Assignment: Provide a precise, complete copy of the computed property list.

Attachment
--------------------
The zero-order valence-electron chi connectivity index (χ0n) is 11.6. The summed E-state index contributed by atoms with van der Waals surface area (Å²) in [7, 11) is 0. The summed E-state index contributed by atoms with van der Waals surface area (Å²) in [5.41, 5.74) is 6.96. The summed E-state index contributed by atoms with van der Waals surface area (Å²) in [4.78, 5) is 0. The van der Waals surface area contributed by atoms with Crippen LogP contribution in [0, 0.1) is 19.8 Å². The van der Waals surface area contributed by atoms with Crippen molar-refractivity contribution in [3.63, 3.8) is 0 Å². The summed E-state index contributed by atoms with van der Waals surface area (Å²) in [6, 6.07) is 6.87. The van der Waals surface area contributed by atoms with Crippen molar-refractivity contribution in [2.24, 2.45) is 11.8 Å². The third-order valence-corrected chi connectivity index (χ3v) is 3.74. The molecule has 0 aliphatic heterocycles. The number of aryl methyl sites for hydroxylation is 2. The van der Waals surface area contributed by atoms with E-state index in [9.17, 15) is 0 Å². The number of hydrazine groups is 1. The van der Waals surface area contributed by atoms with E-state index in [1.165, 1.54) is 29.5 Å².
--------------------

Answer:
The zero-order valence-electron chi connectivity index (χ0n) is 11.6. The summed E-state index contributed by atoms with van der Waals surface area (Å²) in [7, 11) is 0. The summed E-state index contributed by atoms with van der Waals surface area (Å²) in [5.41, 5.74) is 6.96. The summed E-state index contributed by atoms with van der Waals surface area (Å²) in [4.78, 5) is 0. The van der Waals surface area contributed by atoms with Crippen LogP contribution in [0, 0.1) is 19.8 Å². The van der Waals surface area contributed by atoms with Crippen molar-refractivity contribution in [3.63, 3.8) is 0 Å². The summed E-state index contributed by atoms with van der Waals surface area (Å²) in [6, 6.07) is 6.87. The van der Waals surface area contributed by atoms with Crippen molar-refractivity contribution in [2.24, 2.45) is 11.8 Å². The third-order valence-corrected chi connectivity index (χ3v) is 3.74. The molecule has 0 aliphatic heterocycles. The number of aryl methyl sites for hydroxylation is 2. The van der Waals surface area contributed by atoms with E-state index in [9.17, 15) is 0 Å². The number of hydrazine groups is 1. The van der Waals surface area contributed by atoms with E-state index in [1.165, 1.54) is 29.5 Å².